In the escalation of this storm surrounding “HIV-healings”, the media contextualized the practices of Pentecostal churches and slotted these practices into schemes familiar to their Dutch audiences. To many ‘secular’ Dutch, talk of miracles is a clear sign of regression to pre-modern times. In addition, there is a firm belief that in order to promote sexual health, any taboos in speaking about sex should be broken.

In sum, the media controversy created a narrative among policy makers that the migrant communities attending these Pentecostal services needed to be ‘brought “up to date”’ and learn to distinguish their religion and culture from modern biomedicine and public health knowledge. This notion of bringing migrants “up to date” also came up in the documentary Dutch Lessons in Love, which we saw, and is intimately connected to Dutch colonial history, which will be discussed in the next step.

Pentecost Depiction of Pentecost: Holy Spirit ascending on the apostles. Robin Croft via Flickr.

So what are the blind spots of this understanding that Pentecostal communities need to be brought “up to date”?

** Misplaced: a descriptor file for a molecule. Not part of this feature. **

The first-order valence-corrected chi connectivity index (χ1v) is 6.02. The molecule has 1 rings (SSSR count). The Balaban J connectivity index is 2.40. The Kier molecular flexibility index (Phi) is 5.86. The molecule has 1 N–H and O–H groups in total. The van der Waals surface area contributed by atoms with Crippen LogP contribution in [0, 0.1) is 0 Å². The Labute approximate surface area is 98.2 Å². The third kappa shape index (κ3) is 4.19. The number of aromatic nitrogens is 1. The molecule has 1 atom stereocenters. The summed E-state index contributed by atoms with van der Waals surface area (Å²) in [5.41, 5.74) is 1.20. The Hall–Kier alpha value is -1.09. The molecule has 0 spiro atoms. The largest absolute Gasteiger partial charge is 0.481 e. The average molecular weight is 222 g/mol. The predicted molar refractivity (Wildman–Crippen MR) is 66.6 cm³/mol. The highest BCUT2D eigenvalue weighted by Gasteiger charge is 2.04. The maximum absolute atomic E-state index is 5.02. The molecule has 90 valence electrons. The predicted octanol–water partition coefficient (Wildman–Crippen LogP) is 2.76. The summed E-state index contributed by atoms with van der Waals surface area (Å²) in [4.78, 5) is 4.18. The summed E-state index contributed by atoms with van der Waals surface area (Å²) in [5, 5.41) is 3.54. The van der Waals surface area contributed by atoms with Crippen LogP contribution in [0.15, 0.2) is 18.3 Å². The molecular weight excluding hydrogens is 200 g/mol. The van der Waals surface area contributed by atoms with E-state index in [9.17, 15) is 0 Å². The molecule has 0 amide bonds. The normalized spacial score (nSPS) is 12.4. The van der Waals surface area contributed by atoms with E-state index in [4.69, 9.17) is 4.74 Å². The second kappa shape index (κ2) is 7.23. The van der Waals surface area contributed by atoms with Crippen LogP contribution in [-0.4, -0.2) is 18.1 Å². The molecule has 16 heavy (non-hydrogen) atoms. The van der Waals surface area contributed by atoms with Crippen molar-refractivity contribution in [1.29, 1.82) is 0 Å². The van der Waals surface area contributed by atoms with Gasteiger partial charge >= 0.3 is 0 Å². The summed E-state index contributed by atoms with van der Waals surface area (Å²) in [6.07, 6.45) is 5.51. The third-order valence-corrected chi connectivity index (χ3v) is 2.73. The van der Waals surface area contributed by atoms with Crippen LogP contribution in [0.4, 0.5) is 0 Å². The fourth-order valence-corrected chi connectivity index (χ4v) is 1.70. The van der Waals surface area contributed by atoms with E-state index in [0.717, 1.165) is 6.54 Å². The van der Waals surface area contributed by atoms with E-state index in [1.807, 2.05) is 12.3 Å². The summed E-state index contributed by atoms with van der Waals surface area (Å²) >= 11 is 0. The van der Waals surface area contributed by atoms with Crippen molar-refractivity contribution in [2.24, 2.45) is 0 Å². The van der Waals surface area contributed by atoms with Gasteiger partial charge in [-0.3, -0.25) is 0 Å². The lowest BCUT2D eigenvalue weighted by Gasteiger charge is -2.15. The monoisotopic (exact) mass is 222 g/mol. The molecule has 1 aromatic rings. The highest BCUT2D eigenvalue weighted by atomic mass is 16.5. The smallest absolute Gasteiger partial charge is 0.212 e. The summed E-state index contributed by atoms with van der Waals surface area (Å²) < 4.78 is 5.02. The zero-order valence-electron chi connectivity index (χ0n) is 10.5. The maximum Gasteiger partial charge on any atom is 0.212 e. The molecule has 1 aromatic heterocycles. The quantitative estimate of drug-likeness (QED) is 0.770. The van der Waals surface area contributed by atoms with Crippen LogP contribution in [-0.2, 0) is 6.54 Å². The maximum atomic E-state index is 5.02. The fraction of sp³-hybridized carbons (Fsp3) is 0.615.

• Most African-dominated Pentecostal churches consider themselves quite modern, proffering a ‘gateway to a modern lifestyle, including everything biomedicine has to offer’ (ibid, 657).
  • Many of these Pentecostal churches appeal to upwardly mobile, young, well-educated people (e.g. scientists, academics and doctors), with at least a Master’s degree.
  • Sexuality is actually a frequent topic of discussion (not a “taboo topic”) in many Pentecostal churches, although linked to a firmly heterosexual view of marriage and relationships emphasizing the norm that one should abstain before marriage.
  • There was already quite some engagement between the Amsterdam public health office and Pentecostal churches around the topic of HIV. The media storm put these collaborations under pressure.

Despite the pressure to ‘forbid’ HIV-healings, the Dutch secretary for Public Health in the end did not take any action, since a report by the Inspectorate for Health could find no evidence that such healings were taking place.

The confusion around the case of the HIV-healings shows that academics, policy-makers, journalists and politicians need to seriously reflect on the assumptions underlying their attitudes toward religion.

In the case of the media’s approach to Pentecostal healing practices, their assumptions led to a removal of these practices from their original context, to be placed in a framework in which they (re)produced a stereotype of the backward, religious and black “other” that has to be brought up to date.

Can you think of any cases where the perceptions of outsiders have reframed certain (religious) practices related to gender and sexuality in a way that created more misunderstanding?

If you want to read the full original article, you can access the link below.


© University of Groningen
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Religion and Sexual Wellbeing: Pleasure, Piety, and Reproductive Rights